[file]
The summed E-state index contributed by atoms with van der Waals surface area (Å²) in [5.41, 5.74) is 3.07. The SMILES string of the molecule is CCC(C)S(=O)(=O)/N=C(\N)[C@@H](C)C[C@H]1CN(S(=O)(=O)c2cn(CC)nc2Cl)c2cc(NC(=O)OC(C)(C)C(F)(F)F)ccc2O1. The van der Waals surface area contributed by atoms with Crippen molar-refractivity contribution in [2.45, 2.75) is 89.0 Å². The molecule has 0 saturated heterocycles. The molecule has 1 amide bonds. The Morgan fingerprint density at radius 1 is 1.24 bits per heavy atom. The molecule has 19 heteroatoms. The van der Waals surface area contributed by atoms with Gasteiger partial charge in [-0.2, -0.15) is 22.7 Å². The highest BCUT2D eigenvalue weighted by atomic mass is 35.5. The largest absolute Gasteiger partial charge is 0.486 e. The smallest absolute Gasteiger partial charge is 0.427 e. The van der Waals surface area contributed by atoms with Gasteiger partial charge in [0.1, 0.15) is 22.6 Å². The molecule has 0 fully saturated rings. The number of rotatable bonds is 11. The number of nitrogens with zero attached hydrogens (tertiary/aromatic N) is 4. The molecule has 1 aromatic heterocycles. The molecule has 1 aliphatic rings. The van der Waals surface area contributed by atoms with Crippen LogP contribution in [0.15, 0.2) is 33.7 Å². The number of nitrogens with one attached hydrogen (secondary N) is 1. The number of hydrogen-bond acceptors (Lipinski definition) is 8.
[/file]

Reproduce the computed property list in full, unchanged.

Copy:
The summed E-state index contributed by atoms with van der Waals surface area (Å²) in [5.41, 5.74) is 3.07. The SMILES string of the molecule is CCC(C)S(=O)(=O)/N=C(\N)[C@@H](C)C[C@H]1CN(S(=O)(=O)c2cn(CC)nc2Cl)c2cc(NC(=O)OC(C)(C)C(F)(F)F)ccc2O1. The van der Waals surface area contributed by atoms with Crippen molar-refractivity contribution in [2.45, 2.75) is 89.0 Å². The molecule has 0 saturated heterocycles. The molecule has 1 amide bonds. The Morgan fingerprint density at radius 1 is 1.24 bits per heavy atom. The molecule has 19 heteroatoms. The van der Waals surface area contributed by atoms with Gasteiger partial charge in [-0.2, -0.15) is 22.7 Å². The highest BCUT2D eigenvalue weighted by atomic mass is 35.5. The largest absolute Gasteiger partial charge is 0.486 e. The smallest absolute Gasteiger partial charge is 0.427 e. The van der Waals surface area contributed by atoms with Gasteiger partial charge in [0.1, 0.15) is 22.6 Å². The molecule has 0 fully saturated rings. The number of rotatable bonds is 11. The number of nitrogens with zero attached hydrogens (tertiary/aromatic N) is 4. The molecule has 1 aromatic heterocycles. The molecule has 1 aliphatic rings. The van der Waals surface area contributed by atoms with Crippen LogP contribution in [0.15, 0.2) is 33.7 Å². The number of nitrogens with one attached hydrogen (secondary N) is 1. The number of hydrogen-bond acceptors (Lipinski definition) is 8.